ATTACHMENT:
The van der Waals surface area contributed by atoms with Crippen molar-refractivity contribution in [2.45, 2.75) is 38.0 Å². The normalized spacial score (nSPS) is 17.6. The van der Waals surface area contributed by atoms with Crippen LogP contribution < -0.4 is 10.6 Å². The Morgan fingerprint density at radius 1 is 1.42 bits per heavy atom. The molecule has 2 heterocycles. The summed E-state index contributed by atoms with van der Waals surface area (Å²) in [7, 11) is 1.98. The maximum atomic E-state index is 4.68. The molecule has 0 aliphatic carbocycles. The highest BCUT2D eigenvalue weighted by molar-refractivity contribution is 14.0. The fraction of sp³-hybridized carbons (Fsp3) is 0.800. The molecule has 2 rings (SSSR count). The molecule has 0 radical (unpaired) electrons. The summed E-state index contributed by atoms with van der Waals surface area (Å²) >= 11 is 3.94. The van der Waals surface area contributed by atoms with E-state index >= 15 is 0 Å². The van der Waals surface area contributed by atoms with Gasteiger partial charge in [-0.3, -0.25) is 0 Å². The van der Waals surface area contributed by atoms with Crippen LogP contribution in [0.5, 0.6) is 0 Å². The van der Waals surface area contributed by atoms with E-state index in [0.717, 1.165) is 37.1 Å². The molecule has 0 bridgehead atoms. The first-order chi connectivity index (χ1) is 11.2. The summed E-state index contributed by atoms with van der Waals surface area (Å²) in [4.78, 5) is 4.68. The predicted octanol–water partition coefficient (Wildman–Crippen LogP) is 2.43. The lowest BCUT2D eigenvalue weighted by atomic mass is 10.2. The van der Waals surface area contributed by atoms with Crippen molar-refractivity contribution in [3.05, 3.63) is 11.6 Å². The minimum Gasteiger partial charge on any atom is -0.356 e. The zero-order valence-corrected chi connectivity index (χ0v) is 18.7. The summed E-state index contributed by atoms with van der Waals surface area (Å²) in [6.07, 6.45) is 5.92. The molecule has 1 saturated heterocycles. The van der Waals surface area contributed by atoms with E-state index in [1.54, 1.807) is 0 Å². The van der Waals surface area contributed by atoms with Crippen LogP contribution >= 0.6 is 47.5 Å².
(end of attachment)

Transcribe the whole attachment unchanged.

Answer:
The van der Waals surface area contributed by atoms with Crippen molar-refractivity contribution in [2.45, 2.75) is 38.0 Å². The normalized spacial score (nSPS) is 17.6. The van der Waals surface area contributed by atoms with Crippen LogP contribution < -0.4 is 10.6 Å². The Morgan fingerprint density at radius 1 is 1.42 bits per heavy atom. The molecule has 2 heterocycles. The summed E-state index contributed by atoms with van der Waals surface area (Å²) in [7, 11) is 1.98. The maximum atomic E-state index is 4.68. The molecule has 0 aliphatic carbocycles. The highest BCUT2D eigenvalue weighted by molar-refractivity contribution is 14.0. The fraction of sp³-hybridized carbons (Fsp3) is 0.800. The molecule has 2 rings (SSSR count). The molecule has 0 radical (unpaired) electrons. The summed E-state index contributed by atoms with van der Waals surface area (Å²) >= 11 is 3.94. The van der Waals surface area contributed by atoms with E-state index >= 15 is 0 Å². The van der Waals surface area contributed by atoms with Gasteiger partial charge in [-0.3, -0.25) is 0 Å². The van der Waals surface area contributed by atoms with Crippen LogP contribution in [0.5, 0.6) is 0 Å². The van der Waals surface area contributed by atoms with E-state index in [0.717, 1.165) is 37.1 Å². The molecule has 0 bridgehead atoms. The first-order chi connectivity index (χ1) is 11.2. The summed E-state index contributed by atoms with van der Waals surface area (Å²) in [4.78, 5) is 4.68. The predicted octanol–water partition coefficient (Wildman–Crippen LogP) is 2.43. The lowest BCUT2D eigenvalue weighted by atomic mass is 10.2. The van der Waals surface area contributed by atoms with Crippen molar-refractivity contribution in [3.05, 3.63) is 11.6 Å². The minimum Gasteiger partial charge on any atom is -0.356 e. The zero-order valence-corrected chi connectivity index (χ0v) is 18.7. The summed E-state index contributed by atoms with van der Waals surface area (Å²) in [6.07, 6.45) is 5.92. The molecule has 1 saturated heterocycles. The van der Waals surface area contributed by atoms with E-state index in [1.54, 1.807) is 0 Å². The van der Waals surface area contributed by atoms with Crippen LogP contribution >= 0.6 is 47.5 Å².